JACKSONVILLE, Fla. — As the LSU basketball team broke the huddle with 19.5 seconds left in its second-round NCAA tournament game Saturday, interim coach Tony Benford had a final message for Tremont Waters.
“Just make a play,” Waters said Benford told him.
Benford had drawn up a play for the Tigers’ 5-foot-9 point guard to probe Maryland’s 3-2 zone defense, a play assistant coach Greg Heiar calls “54 Get a Bucket.”
“That’s what I call it because it works every time,” Heiar said slyly.
It certainly did when LSU needed it Saturday.
Executing the play perfectly with teammate Naz Reid, Waters delivered a game-winning layup with 1.6 seconds left, giving No. 3-seeded LSU a thrilling 69-67 win over sixth-seeded Maryland in Veterans Memorial Arena.
With the game tied at 67 after a 3-point basket by Maryland’s Jalen Smith with 25 seconds to play, Waters patiently worked the clock while the play developed.
With 7 seconds left, Waters, who got a screen from Reid at the top of the key, split two defenders while angling toward the goal and twirled an underhanded shot off the glass to send 12th-ranked LSU to the Sweet 16 for the first time since 2006.
Oddly enough, that Sweet 16 berth came in the same building 13 years earlier.
Darrel Mitchell’s long 3-point shot with the clock winding down gave LSU a one-point win over Texas A&M, and the clutch shot was a key to the Tigers' march to the Final Four.
LSU (28-6) will meet the Michigan State-Minnesota winner in the East regional semifinals Friday night in Washington at a time to be determined Sunday, while Maryland (23-11) fell just short in its bid to continue its season in its backyard.
Tremont Waters: Hits game-winning shot for LSU vs. Maryland. Helps team advance to Sweet 16. And...
Waters put the play into motion when Reid set a screen on Maryland guard Darryl Morsell, which allowed Waters to get around the corner and attack the basket.
Challenging Maryland’s Eric Ayala and Smith, a 6-foot-10 forward, Waters dribbled right between them and kissed the ball off the glass and gently into the net.
“He knows how to read the defense ... we kind of just told him to read the play," Reid said. "We said, ‘If it’s open, it’s open.’ Once Tre did what he does best, we knew the ball was going in or he was going to draw a foul.
“We wanted to get him downhill with a full head of steam coming off the screen. When Tre’s at full speed like that, it’s hard to stop him. ... He’s too crafty.”
Watching a few feet away from the LSU bench, forward Darius Days, like Reid, said he knew it was over when Waters blew by Smith and Ayala.
“He crossed over and beat his man, then cuffed the ball and laid it high off the glass,” a smiling Days said. “Then, (the ball) went, ‘boom, boom’ and went in.”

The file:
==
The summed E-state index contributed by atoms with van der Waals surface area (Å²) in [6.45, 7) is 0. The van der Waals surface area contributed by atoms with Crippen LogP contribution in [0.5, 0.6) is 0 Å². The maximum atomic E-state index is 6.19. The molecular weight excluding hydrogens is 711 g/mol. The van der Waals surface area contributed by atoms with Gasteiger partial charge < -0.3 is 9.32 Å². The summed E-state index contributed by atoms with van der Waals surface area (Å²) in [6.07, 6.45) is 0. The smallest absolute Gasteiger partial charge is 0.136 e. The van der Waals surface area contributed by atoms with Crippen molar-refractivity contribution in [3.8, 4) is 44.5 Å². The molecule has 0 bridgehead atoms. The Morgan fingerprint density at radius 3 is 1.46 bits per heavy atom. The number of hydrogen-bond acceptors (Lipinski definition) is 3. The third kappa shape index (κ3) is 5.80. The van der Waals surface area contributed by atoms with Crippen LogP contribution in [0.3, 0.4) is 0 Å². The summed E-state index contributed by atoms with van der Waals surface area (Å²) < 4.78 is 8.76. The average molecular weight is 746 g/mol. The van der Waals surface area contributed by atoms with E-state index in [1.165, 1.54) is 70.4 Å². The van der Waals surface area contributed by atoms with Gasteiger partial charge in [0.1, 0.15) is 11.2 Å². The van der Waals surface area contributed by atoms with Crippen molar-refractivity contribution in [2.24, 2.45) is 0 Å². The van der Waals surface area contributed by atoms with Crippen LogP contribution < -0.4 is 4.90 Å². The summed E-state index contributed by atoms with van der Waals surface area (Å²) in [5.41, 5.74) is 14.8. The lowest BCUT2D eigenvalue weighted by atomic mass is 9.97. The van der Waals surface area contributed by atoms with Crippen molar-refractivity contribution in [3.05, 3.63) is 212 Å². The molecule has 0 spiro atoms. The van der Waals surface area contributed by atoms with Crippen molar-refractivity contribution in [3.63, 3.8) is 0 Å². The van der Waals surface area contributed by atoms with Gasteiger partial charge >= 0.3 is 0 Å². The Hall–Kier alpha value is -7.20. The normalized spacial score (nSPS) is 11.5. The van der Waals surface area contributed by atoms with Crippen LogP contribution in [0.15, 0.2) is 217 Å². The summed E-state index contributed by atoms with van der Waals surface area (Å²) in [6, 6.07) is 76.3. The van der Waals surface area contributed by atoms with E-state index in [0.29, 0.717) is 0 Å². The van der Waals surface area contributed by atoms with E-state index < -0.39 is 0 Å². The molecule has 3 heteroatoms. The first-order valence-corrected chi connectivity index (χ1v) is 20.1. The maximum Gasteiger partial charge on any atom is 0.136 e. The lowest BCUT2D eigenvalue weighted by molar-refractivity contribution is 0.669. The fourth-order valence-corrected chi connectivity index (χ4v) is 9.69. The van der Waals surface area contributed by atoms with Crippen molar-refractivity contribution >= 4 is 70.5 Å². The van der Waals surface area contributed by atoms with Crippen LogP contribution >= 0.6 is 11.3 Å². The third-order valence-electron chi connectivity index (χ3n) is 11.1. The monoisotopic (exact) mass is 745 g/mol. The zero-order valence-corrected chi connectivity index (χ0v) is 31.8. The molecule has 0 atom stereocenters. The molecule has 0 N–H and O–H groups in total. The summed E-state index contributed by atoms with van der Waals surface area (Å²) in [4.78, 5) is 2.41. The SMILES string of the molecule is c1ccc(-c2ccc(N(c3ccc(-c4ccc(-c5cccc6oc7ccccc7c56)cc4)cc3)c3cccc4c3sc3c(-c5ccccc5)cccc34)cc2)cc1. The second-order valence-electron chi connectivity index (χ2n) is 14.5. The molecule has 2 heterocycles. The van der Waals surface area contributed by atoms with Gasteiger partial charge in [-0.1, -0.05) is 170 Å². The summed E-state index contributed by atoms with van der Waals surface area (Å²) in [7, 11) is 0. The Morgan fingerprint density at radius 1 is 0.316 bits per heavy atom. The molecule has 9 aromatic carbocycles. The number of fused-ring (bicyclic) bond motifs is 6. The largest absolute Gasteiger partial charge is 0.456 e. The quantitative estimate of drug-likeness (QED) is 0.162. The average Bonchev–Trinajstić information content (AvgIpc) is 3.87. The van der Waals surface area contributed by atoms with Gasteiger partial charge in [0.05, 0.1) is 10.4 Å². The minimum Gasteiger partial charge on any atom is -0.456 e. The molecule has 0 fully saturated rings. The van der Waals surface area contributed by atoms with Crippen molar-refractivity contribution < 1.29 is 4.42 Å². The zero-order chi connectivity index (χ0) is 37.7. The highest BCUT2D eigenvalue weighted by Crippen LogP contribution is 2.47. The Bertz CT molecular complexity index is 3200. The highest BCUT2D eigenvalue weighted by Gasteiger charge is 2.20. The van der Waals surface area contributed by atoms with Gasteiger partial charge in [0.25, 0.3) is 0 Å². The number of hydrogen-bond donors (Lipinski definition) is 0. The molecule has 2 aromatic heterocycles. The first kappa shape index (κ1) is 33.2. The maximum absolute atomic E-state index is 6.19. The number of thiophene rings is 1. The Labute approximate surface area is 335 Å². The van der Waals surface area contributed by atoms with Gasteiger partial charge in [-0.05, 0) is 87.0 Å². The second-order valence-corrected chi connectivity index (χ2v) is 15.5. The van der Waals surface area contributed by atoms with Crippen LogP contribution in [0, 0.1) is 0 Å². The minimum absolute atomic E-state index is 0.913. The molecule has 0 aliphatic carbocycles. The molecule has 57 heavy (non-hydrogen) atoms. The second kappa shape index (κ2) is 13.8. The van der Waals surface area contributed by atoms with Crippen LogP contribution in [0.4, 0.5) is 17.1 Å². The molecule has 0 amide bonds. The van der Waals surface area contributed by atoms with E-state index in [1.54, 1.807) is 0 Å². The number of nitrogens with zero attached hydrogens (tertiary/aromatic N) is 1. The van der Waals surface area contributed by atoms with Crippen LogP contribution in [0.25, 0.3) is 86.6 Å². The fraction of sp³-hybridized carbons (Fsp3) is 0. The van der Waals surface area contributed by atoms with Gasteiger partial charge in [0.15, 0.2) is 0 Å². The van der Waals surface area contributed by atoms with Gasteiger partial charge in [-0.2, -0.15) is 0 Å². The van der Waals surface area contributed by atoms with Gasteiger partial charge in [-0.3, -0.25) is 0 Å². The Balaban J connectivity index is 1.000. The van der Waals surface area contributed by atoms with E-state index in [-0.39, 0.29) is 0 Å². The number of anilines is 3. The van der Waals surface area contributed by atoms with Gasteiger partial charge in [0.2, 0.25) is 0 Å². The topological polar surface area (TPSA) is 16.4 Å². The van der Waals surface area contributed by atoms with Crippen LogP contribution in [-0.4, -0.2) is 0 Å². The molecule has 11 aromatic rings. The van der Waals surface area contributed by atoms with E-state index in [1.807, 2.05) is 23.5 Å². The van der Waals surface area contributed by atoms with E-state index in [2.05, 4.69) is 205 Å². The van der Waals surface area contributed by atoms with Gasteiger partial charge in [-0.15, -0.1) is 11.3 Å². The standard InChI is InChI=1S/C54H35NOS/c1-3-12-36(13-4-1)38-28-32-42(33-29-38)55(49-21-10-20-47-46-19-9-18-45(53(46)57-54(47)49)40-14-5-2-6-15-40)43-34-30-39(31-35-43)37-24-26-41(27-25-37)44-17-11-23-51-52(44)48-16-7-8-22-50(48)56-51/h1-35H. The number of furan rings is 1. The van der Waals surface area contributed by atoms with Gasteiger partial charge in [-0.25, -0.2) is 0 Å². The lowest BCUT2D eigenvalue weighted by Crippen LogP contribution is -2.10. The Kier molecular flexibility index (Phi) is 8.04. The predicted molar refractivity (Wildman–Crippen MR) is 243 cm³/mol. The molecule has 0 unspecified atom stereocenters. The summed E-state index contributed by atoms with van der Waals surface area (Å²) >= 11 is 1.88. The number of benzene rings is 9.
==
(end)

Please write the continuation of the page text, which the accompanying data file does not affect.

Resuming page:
JACKSONVILLE, Fla. — With eight players all considered to be starters, the LSU basketball team has relied all season on a lot of bench scoring.
What made the play work, Heiar said, was the decision to spread the floor. Reid came from the low post to set the screen, while Skylar Mays and Javonte Smart camped out in opposite corners.
“I figured he was going to find a way to get the ball to the backboard,” Heiar said when asked if Waters had the option to kick the ball out. “When you put the ball in Tre’s hands, you trust him so much you know he’s going to make the right decision ... and he did make the right decision to win the game.
“Now, it was a hard one. He has a real crafty finish; he put a lot of English on that ball.”
Benford added: “It was a play we’ve run a few times during the year. We knew we had to do a great job screening that top guy (Morsell) and we told Naz whoever was up there to put a body on him. Naz did a great job and Tre made a great play.”
Waters, who had 12 points and five assists, said it was comforting to know the Tigers would still have overtime if his shot didn’t fall.
“It’s kind of a burden off your shoulders, knowing if you missed it the game would go to overtime,” he said. “But in that moment, you want to score so you don’t have to go into overtime. You don’t know how things would have gone.”
That Waters had a chance to win it was, in part, due to the efforts of Mays and Reid down the stretch.
With 1.6 seconds left and the second-round NCAA tournament game tied at 67, LSU guard Tremont Waters drove to the basket into the teeth of Mar…
LSU held a 15-point lead on three occasions, the last at the 16:00 mark, but Maryland battled back each time.
The Terrapins outscored the Tigers 26-9 over a 10-minute stretch to take their first lead at 57-55 with 5:48 to play.
Mays hit a big 3-pointer to tie the game at 60 with 4:19 left, then scored five points in a row to give his team a three-point advantage before Smith’s 3-point shot from the corner tied it again with 25 seconds remaining.
Mays finished with a game-high 16 points, while Reid had 13 and Days 10.
Smith led Maryland with 15 points and Anthony Cowan and Aaron Wiggins had 11 each.
Bruno Fernando, who averages a double-double for the season, had 10 points and a game-high 15 rebounds, and Morsell had 10 points as well.
Reid also had a big rebound that led to Mays’ last 3-pointer with 36 seconds left and Smith’s clutch shot from beyond the arc — setting up Waters for a possible spot in “One Shining Moment” at the tournament’s conclusion.
“Yeah, I feel like every kid dreams of that moment — to make a game-winning shot in the NCAA tournament,” he said. “I don’t know how I feel right now.
"I’ll give it some time, let it settle in and enjoy it with my teammates, my family and the coaching staff.”